Irony in “The Cask of Amontillado”
Irony in “The Cask of Amontillado”
It is rare for a series of activities and statements in conversations to successively denote some different meanings of what is literally presented. In such cases, the real sense is not what it is on the surface.

However, the author of “The Cask of Amontillado” Edgar Allan Poe, presents a series of ironical actions and statements made by characters, and words and phrases said by them in the short story. A critical analysis of the stylistic device of irony in the “The Cask of Amontillado” affirms that verbal, dramatic, and situational irony has been used to bring drama to the work.

The first instance of irony utilized by the writer of the short illustration essay story is verbal irony. This stylistic device refers to the use of intentional or unintentional speech or statements that present a feigned meaning of the reality (Hamilton 114). The first example of verbal irony is exhibited in the phrase of Montressor, when he first met Fortunato at the carnival, “My dear Fortunato, you are luckily met” (Poe par 5). Certainly, one may think that the latter was lucky to have met the former that night. However, the statement is verbally ironical, because nothing good is waiting for Fortunato after the meeting, as Montressor intends to kill him. Second, the statement by Montressor, as they go deeper to the catacombs, “We will go back. Your health is precious,” does not imply his worry about Fortunato’s health as portrayed (Poe par 27). In reality, the situation is opposite as Montressor wants Fortunato to go further to the catacombs so that he can accomplish his plan. At this point, irony is driving the story forward.

Dramatic irony, which refers to a situation where a reader or some characters are aware of something that other the characters are not, is evident in the short story (Huckvale). Firstly, for instance, Montressor assuring Fortunato that the cough cannot kill him with the statement, ‘true--true,” exhibits dramatic irony (Poe par 44). The readers know that the former wants the latter dead, not in good health. Montressor knows this too. However, Fortunato does not have this knowledge. Secondly, Montressor’s response regarding his family motto “Nemo me impune lacessit” exhibits dramatic irony (Poe par 26). The reason for this is that the phrase means that no one can attack this character and remain unpunished (Ray 53). Therefore, Montressor and the readers know that he is out for revenge, but Fortunato does not. This instance of irony makes the story develop further.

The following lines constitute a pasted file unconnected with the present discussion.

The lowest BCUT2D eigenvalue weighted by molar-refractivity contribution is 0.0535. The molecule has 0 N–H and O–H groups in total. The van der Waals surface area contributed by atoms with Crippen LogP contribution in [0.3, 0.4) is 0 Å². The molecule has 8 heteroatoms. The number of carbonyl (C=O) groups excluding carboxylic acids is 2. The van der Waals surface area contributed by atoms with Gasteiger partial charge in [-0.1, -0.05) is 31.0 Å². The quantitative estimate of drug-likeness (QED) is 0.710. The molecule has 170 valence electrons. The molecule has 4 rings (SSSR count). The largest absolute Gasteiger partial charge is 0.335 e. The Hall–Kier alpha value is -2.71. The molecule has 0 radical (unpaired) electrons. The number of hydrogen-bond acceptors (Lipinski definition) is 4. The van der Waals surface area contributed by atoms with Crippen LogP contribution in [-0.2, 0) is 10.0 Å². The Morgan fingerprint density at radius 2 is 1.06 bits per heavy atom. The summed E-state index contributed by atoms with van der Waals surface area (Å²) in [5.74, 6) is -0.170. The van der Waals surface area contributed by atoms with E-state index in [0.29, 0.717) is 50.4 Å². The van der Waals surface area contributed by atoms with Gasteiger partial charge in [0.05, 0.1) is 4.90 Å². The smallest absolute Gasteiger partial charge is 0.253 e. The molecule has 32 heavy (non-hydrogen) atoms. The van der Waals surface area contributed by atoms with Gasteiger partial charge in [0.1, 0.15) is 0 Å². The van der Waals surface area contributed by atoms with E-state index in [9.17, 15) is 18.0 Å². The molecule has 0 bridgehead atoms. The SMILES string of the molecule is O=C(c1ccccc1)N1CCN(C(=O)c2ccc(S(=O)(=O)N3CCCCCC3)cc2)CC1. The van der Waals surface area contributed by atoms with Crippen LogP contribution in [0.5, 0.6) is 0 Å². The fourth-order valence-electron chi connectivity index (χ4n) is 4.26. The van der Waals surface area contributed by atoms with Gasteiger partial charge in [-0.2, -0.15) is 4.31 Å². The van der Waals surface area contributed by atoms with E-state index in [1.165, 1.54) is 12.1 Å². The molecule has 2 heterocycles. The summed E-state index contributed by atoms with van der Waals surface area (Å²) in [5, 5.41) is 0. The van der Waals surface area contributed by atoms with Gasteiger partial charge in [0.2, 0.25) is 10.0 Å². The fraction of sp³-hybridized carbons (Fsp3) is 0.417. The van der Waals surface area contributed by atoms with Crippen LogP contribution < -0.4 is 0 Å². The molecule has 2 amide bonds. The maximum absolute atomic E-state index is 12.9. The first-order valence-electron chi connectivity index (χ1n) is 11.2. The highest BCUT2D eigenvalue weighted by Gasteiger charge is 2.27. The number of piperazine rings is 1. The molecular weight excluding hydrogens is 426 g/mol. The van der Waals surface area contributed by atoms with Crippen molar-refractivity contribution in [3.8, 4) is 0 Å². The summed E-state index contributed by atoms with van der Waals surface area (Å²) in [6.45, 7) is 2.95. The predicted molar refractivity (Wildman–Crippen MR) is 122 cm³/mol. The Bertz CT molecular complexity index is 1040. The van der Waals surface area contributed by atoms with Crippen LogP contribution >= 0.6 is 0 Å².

Instances of situational irony are evident in the short story “The Cask of Amontillado” as hinted in the previous section. Gaunce defines situational irony as a situation when a character ends up doing something that both the other characters and the readers would not expect (477). The first instance is when Montressor ends up killing Fortunato, creating a surprise to both the readers and Fortunato. Montressor’s phrase, “I hastened to make an end of my labor. I forced the last stone into its position; I plastered it up,” is proof that he finished his revenge by killing against the expectations of the readers as well as Fortunato, who hoped that Montressor would forgive his offender (Poe par 52). Second, the name “Fortunato” refers to someone lucky in all endeavors. However, the fate that befalls the character is surprising, because he loses his life in a very cruel way (Koperski). The phrase, “Few Italians have the true virtuoso spirit. For the most part, their enthusiasm is adopted to suit the time and opportunity to practice imposture upon the British and Austrian millionaires” shows that Fortunato used to be lucky (Poe par 3). However, at the end, his fate is sad.

It has been established that the entire short story is characterized by numerous instances of irony. Numerous examples of situational, dramatic, and verbal irony have been exhibited in “The Cask of Amontillado”. Other writers have also affirmed that Poe’s short story is characterized by irony. Therefore, the drama exhibited by “the Cask of Amontillado” is a result of the elements of situational, verbal, and dramatic irony that the author has employed heavily.